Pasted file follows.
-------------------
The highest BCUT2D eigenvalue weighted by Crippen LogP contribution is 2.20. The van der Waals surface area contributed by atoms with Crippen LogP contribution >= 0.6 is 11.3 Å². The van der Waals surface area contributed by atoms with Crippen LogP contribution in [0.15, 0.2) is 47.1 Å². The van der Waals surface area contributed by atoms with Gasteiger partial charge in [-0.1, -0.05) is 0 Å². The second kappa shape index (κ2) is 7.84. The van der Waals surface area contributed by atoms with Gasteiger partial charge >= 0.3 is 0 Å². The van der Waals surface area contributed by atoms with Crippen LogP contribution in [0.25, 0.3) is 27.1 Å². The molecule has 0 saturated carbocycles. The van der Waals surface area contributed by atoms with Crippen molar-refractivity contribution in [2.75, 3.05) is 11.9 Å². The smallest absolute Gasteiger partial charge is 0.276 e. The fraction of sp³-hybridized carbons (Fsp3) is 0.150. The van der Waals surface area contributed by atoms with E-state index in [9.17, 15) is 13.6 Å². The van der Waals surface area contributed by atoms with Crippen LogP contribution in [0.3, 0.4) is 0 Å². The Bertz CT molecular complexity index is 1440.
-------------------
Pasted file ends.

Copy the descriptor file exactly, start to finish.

The highest BCUT2D eigenvalue weighted by Crippen LogP contribution is 2.20. The van der Waals surface area contributed by atoms with Crippen LogP contribution >= 0.6 is 11.3 Å². The van der Waals surface area contributed by atoms with Crippen LogP contribution in [0.15, 0.2) is 47.1 Å². The van der Waals surface area contributed by atoms with Gasteiger partial charge in [-0.1, -0.05) is 0 Å². The second kappa shape index (κ2) is 7.84. The van der Waals surface area contributed by atoms with Gasteiger partial charge >= 0.3 is 0 Å². The van der Waals surface area contributed by atoms with Crippen LogP contribution in [0.25, 0.3) is 27.1 Å². The molecule has 0 saturated carbocycles. The van der Waals surface area contributed by atoms with Crippen molar-refractivity contribution in [2.75, 3.05) is 11.9 Å². The smallest absolute Gasteiger partial charge is 0.276 e. The fraction of sp³-hybridized carbons (Fsp3) is 0.150. The van der Waals surface area contributed by atoms with E-state index in [9.17, 15) is 13.6 Å². The van der Waals surface area contributed by atoms with Crippen LogP contribution in [0.3, 0.4) is 0 Å². The Bertz CT molecular complexity index is 1440.